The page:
I've done a great deal of research and have found out that many people are seeking the knowledge about reverse electroplating. There seem to be many videos, and forums that seem to just not understand how little the novice chemist knows about the many small details that it takes it get the desired results.
Reverse electroplating for gold recovery is designed with the hobbyist or small-scale recycler in mind. It is small, portable, easy to manufacture, assemble, simple to operate, requires minimal storage space, and is inexpensive compared to other commercial reverse electroplating processes available. While the unit may be small, its performance delivers volumes in recovery possibilities at phenomenal speed. This technic is capable of processing up to 1/8-pound of metallic, gold-plated materials at one time, and up to 3-pounds of material per session. Simply load the gold-plated materials to be de-plated, into the anode or copper basket, submerge it into the electrolyte solution. Across the anode basket is the stainless steel or lead cathode. Next, connect the battery charger leads, and watch the reaction commence. After several minutes, remove, rinse and discard the de-plated items, reload the anode basket, and begin the process anew. In most cases the stripping action is complete in less than a minute or so. The process digests very little of the base metals copper, tin, lead, and nickel. This thusly allows you the choice to sales of the remaining material to your local salvage yard.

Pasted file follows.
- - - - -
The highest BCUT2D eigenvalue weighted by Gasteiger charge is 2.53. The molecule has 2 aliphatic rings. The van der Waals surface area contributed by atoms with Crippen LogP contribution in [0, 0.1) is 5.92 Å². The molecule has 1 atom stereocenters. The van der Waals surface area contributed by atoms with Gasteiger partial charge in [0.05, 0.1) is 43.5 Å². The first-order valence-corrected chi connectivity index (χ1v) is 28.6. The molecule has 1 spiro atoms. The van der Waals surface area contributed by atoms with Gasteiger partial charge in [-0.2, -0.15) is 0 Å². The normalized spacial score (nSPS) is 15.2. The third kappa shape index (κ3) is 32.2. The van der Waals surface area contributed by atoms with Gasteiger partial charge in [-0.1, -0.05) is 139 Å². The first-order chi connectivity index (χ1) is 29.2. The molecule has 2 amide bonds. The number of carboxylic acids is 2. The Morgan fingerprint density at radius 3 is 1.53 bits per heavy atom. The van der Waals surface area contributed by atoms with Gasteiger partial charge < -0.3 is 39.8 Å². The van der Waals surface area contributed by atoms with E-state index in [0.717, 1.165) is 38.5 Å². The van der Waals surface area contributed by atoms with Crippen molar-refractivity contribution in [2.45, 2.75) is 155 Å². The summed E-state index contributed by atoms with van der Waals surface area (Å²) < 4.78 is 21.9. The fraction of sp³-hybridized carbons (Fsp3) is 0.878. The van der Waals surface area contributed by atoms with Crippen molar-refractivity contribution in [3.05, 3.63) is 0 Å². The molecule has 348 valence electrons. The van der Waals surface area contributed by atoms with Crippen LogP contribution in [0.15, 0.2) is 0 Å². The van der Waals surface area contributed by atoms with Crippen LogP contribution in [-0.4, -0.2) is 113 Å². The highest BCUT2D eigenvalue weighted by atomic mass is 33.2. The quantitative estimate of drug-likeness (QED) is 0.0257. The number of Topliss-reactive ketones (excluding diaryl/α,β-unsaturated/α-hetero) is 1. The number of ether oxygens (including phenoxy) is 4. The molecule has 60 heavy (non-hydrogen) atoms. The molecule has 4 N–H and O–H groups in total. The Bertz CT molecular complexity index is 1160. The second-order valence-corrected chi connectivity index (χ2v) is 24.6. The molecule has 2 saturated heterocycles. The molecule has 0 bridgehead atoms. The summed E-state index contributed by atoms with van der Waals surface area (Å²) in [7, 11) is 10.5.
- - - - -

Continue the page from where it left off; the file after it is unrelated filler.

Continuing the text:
When reverse electroplating gold, items are placed into a one chemical electrolyte, or drain opener containing concentrated sulfuric acid, which is easily obtainable from local sources. To operate a common manual automobile battery charger is used. This process is specifically designed to recover gold-plating from gold-plated, gold-filled or rolled-gold jewelry, necklaces, rings, gold-plated computer pins, hardware, gold-plated flat-ware, gold-plated eyeglass frames, and virtually any gold-plated metallic object. This method does not allow for recycling of the electrolytic solution. The cost of the electrolyte for each session is approximately $8.00 per 1-quart batch so when you consider that if you run 3-pounds of gold-plated pins or jewelry per session you will recovery upwards of $400.00 worth of gold, making the cost of the electrolyte trivial.
Testing Your Materials
A word of warning; be extremely cautious when acquiring gold-plated jewelry. If the jewelry is marked “Gold Tone”, “Toned Gold” or “Monet”, do not use it. It is not gold but rather a plating process called “Zinc Clad”. Running this material with the true gold-plated, rolled-gold, or gold-filled materials will cause recovery problems and will contaminate the final recovery product. If you are going to strip jewelry, I strongly suggest using a gold testing kit to insure proper recovery.